Capitalism is an economic system in which the means of production are privately owned and operated for profit, usually in competitive markets. Income in a capitalist system takes at least two forms, profit on the one hand and wages on the other. There is also a tradition that treats rent, income from the control of natural resources, as a third phenomenon distinct from either of those. In any case, profit is what is received, by virtue of control of the tools of production, by those who provide the capital and utilize it so successfully that revenue from resulting products exceeds the costs of production. Often profits are used to expand an enterprise, thus creating more jobs and wealth. Wages are received by those who provide a service to the enterprise, also known as workers, but do not have an ownership stake in it, and are therefore compensated irrespective of whether the enterprise makes a profit or a loss. In the case of profitable enterprise, profits are therefore not translated to workers except at the discretion of the owners, who may or may not receive increased compensation, whereas losses are not translated to workers except at similar discretion manifested by decreased compensation.
There is no consensus on the precise definition of capitalism, nor on how the term should be used as a historical category. There is, however, little controversy that private ownership of the means of production, creation of goods or services for profit in a market, and prices and wages are elements of capitalism. The designation is applied to a variety of historical cases, varying in time, geography, politics and culture. Some define capitalism as a system in which all the means of production are privately owned, and some define it more loosely as one in which merely “most” are in private hands. Ideology further complicates the definition. Classical liberals such as Mises, Rand, and Rothbard define capitalism as a market system with no interference by States (laissez faire), whereas Marxists and other socialists define it to mean an exploitive coalition between the State and capitalists. Some define capitalism as a system governed by capital accumulation regardless of the legal ownership titles.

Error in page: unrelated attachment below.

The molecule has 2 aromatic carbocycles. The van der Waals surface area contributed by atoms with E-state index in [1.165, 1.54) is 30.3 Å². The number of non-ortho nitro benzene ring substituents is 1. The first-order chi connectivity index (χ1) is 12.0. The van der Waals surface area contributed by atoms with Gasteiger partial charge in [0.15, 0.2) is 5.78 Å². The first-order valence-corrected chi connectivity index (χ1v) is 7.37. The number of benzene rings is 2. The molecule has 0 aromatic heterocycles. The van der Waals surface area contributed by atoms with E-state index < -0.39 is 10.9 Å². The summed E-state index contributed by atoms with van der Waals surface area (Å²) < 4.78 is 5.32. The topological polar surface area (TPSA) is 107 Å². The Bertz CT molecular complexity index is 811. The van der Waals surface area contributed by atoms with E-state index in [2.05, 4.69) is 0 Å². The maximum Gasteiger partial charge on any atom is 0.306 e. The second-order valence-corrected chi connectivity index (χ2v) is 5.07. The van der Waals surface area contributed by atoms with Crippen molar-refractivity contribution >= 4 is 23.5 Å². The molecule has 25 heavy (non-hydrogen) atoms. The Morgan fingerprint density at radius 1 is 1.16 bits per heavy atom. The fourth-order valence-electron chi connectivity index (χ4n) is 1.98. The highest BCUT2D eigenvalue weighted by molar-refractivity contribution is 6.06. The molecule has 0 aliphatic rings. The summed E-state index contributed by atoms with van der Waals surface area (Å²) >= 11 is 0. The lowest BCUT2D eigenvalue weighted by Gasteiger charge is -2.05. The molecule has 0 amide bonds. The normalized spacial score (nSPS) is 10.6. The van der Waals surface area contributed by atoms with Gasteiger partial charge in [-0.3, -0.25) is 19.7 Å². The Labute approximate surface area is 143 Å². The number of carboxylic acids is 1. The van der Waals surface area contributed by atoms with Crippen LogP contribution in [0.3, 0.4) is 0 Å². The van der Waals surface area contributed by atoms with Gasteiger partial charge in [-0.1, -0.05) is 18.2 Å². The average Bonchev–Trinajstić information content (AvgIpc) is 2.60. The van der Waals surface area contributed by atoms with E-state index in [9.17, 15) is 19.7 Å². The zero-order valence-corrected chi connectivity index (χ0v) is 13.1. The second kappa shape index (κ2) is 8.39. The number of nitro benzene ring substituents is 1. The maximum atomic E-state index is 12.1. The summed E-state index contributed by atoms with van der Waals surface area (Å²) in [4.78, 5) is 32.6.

Private ownership in capitalism implies the right to control property, including the determination of how it is used, who uses it, whether to sell or rent it, and the right to the revenue generated by the property. However, there may be an abandonment period of time, after which resources return to unowned (an therefor homesteadable) status. An economic system that is part capitalist and part socialist or fascist is called a mixed economy.
Economists, political economists and historians have taken different perspectives on the analysis of capitalism. Economists usually emphasize the degree that government does not have control over markets (laissez faire), and on property rights. Most political economists emphasize private property, power relations, wage labor, class and emphasize capitalism as a unique historical formation. There is general agreement that capitalism encourages economic growth. The extent to which different markets are free, as well as the rules defining private property, is a matter of politics and policy, and many states have what are termed mixed economies.
Capitalism, as a deliberate economic system, developed incrementally from the 16th century in Europe, although proto-capitalist organizations existed in the ancient world, and early aspects of merchant capitalism flourished during the Late Middle Ages. Capitalism became dominant in the Western world following the demise of feudalism. Capitalism gradually spread throughout Europe, and in the 19th and 20th centuries, it provided the main means of industrialization throughout much of the world. Today the capitalist system is the world’s dominant economic model.